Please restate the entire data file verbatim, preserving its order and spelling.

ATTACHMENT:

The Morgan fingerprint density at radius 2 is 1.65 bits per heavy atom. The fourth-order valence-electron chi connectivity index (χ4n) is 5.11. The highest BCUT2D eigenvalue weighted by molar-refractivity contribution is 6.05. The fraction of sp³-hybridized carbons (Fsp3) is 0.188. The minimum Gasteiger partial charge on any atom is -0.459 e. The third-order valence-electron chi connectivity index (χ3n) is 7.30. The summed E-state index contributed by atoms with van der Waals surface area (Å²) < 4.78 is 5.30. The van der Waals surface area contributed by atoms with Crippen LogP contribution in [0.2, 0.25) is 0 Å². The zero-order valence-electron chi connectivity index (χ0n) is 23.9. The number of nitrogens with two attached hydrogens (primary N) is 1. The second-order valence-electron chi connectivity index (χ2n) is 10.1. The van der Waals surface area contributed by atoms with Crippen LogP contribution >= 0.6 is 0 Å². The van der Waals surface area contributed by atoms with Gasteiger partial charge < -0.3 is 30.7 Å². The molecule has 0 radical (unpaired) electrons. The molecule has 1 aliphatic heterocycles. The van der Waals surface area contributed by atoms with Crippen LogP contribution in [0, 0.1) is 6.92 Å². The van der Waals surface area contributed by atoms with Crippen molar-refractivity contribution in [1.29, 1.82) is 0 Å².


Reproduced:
The Morgan fingerprint density at radius 2 is 1.65 bits per heavy atom. The fourth-order valence-electron chi connectivity index (χ4n) is 5.11. The highest BCUT2D eigenvalue weighted by molar-refractivity contribution is 6.05. The fraction of sp³-hybridized carbons (Fsp3) is 0.188. The minimum Gasteiger partial charge on any atom is -0.459 e. The third-order valence-electron chi connectivity index (χ3n) is 7.30. The summed E-state index contributed by atoms with van der Waals surface area (Å²) < 4.78 is 5.30. The van der Waals surface area contributed by atoms with Crippen LogP contribution in [0.2, 0.25) is 0 Å². The zero-order valence-electron chi connectivity index (χ0n) is 23.9. The number of nitrogens with two attached hydrogens (primary N) is 1. The second-order valence-electron chi connectivity index (χ2n) is 10.1. The van der Waals surface area contributed by atoms with Crippen LogP contribution >= 0.6 is 0 Å². The van der Waals surface area contributed by atoms with Gasteiger partial charge < -0.3 is 30.7 Å². The molecule has 0 radical (unpaired) electrons. The molecule has 1 aliphatic heterocycles. The van der Waals surface area contributed by atoms with Crippen LogP contribution in [0, 0.1) is 6.92 Å². The van der Waals surface area contributed by atoms with Crippen molar-refractivity contribution in [1.29, 1.82) is 0 Å².